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Growing to give: the story behind St. Peter’s Organic Victory Garden in Bay Shore

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Stephanie Campbell is using her green thumb to revive a decades-old garden — and also as a way to give back. 

Campbell is the garden coordinator of the St. Peter’s Victory Garden, a hidden, peaceful farm tucked behind St. Peter’s by-the-Sea Episcopal Church at 500 S. Country Rd. in Bay Shore. 

The retired teacher spends most of her days gardening, mulching, tending to produce, educating visitors, and even ‘dumpster diving’ for cardboard — all in an effort to cultivate an organic sanctuary and community gathering spot. 

“We kind of brought the farm back to life,” said Campbell, a parishioner at St. Peter’s. “When COVID hit, everything stopped, so I was kind of sad, but it was kind of a godsend to a couple of us because we could come here during COVID and work.” 

The Victory Garden kicked off its first year just as the pandemic took a foothold in New York.

COVID presented a challenge, but because of the ability to socially-distance, Campbell and some of the other volunteers received the green light from St. Peter’s parish and the Episcopal Ministries of Long Island, who awarded Campbell a grant, to keep going. 

They planted 300 rows of pumpkin seeds. And at harvest time, when families came for pumpkin-picking, the volunteers raised about $300 to the Island Harvest Food Bank

One of the main missions of the Victory Garden is to grow produce to give back to local outreach centers, soup kitchens and struggling communities, especially those hit hard by the pandemic. 

Every other Tuesday, Campbell said she would pack up her car with produce and drive to Christ Episcopal Church in Brentwood, one of the Long Island towns hit hardest by COVID. 

“There are people who really needed help,” she said. 

This summer, at the almost three-acre property, there are garden beds and plots scattered throughout the farm, housing flowers, along with onions, kale, potatoes, carrots and other varieties of produce. 

In one corner of the property stands a barn that is used to store tools, first-aid kits, bug spray, and other items. 

A special St. Peter’s prayer with a heartfelt message about kindness hangs in the heart of the barn. 

One of the main attractions is the “Monarch Waystation,” an international registry where gardeners can learn what they can grow in their area to attract monarch butterflies, and see other butterfly stations on a global map. 

There are also about 10 beehives, managed by beekeeper Thomas Santorelli. The bees have become essential pollinators of the garden. 

“The big idea this year was to grow food that transports easily, and being a sustainable garden,” Campbell said, noting the garden’s “Island Harvest” plot. “The food we grow, we give away — the gardeners are really generous. I call it like a ‘grow and give’ garden: you grow extra bounty and you think about giving back.”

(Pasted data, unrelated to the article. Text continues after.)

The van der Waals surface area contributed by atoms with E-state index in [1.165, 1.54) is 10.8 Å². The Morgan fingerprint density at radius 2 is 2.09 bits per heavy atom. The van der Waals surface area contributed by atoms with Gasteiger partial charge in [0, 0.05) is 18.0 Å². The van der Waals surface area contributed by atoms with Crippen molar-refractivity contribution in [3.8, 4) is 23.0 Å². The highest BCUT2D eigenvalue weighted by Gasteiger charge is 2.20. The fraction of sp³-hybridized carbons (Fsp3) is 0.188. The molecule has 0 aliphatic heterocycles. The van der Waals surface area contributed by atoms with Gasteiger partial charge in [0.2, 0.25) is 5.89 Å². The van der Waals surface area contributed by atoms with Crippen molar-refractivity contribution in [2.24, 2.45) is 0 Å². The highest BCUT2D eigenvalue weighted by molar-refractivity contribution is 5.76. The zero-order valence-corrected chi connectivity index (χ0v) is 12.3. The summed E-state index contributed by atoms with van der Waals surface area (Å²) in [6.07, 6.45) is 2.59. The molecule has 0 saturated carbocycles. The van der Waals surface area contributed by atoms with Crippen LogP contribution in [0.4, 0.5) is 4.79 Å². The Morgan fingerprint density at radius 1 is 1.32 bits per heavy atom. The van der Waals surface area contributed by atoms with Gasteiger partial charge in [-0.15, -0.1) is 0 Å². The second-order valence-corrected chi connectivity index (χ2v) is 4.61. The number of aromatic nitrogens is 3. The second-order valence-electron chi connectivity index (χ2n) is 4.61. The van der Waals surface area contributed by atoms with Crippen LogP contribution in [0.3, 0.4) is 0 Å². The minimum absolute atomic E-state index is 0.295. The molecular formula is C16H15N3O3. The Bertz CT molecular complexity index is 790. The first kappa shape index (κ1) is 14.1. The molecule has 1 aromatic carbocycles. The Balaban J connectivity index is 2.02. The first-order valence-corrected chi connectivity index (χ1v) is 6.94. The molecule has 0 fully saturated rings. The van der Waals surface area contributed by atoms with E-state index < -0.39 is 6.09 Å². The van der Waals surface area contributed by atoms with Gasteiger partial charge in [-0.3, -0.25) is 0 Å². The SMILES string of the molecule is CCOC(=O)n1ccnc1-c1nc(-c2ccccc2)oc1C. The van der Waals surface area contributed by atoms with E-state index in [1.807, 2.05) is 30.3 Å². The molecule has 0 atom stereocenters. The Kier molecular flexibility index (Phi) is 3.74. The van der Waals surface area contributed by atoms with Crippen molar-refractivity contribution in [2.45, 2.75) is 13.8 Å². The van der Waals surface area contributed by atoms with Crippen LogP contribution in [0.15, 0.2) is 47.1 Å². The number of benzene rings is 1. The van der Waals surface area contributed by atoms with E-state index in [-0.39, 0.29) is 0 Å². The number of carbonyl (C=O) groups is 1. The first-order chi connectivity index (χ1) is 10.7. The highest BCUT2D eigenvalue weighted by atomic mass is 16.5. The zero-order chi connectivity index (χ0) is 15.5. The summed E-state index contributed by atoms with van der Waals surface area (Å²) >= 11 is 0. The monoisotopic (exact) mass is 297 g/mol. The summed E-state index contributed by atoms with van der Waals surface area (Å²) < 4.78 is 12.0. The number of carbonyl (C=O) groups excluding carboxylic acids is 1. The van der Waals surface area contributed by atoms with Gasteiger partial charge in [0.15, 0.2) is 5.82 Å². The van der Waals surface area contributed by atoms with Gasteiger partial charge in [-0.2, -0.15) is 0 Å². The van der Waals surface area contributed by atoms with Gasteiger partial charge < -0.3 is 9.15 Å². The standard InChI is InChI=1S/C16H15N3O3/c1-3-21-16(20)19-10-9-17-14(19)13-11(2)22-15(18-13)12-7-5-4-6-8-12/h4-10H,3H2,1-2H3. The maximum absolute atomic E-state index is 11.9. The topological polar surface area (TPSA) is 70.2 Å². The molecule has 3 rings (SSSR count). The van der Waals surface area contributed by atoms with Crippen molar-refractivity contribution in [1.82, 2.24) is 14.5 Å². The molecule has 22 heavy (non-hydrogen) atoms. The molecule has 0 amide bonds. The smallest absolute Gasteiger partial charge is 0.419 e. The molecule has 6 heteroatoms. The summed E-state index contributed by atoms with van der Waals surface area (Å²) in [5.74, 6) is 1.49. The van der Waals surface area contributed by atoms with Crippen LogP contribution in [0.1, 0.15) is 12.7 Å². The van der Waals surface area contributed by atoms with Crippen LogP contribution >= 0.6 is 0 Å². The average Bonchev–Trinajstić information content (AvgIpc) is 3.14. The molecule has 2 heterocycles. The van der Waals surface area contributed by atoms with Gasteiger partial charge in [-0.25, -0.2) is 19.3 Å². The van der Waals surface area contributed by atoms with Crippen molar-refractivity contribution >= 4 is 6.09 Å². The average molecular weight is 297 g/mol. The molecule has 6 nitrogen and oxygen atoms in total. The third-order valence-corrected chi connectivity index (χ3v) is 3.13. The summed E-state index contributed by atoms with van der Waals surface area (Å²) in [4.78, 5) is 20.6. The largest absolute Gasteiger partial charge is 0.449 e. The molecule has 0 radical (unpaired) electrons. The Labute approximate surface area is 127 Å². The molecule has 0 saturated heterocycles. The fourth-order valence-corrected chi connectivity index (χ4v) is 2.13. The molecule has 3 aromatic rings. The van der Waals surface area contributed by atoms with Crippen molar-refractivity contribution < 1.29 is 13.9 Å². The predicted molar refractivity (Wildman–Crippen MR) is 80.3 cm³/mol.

The garden is 100 percent organic. Pesticides, Miracle Grow and commercial weed killers are not used — only natural methods. 

For example, the cardboard Campbell collects is covered in mulch and used to keep the weeds down. 

Community volunteers and other members of the parish pitch in with such tasks as mowing the grass and fixing up the barn. Among the contributors are Pastor Brian Clark and Bishop Itty of St. Peter’s. Neither shies away from lending a hand or offering support. 

This is the community garden’s second year of operation, and Campbell is seeking more volunteers. 

She welcomes anyone who would like to come purchase their own plots or any groups who would like to arrange a visit to learn about what they grow and what it means to be an organic grower. 

For her, it’s all about getting back to nature and using nature’s resources to help others who need it. 

“How often do people get a chance to see this,” she said. “People sometimes live in a bubble, and you can stay in that bubble and not see, or step out of it and see there are people struggling and people with needs, and you have to feel like you can take that step and think what can I do to help, and this is just St. Peter’s way of saying ‘go for it.’” 

Scroll down for photos of St. Peter’s Organic Victory Garden.

Here’s what you need to know about growing your own garden or being a volunteer gardener at St. Peter’s Victory Garden:

  • Daily watering and tools available on over two arches of green space, open seven days a week. 
  • Free 10×20 plots to Cub Scouts, Girl Scouts, local faith-based organizations and community centers. Raised garden beds for children and individuals with special needs. 
  • Students get volunteer hours and certificates for helping out. 
  • Plots start at $150 for 10×20, $200 for 20×20 and Campbell said they are flowing with growth within a few weeks. 

Top: Garden coordinator Stephanie Campbell (left) and Pastor Brian Clark (right).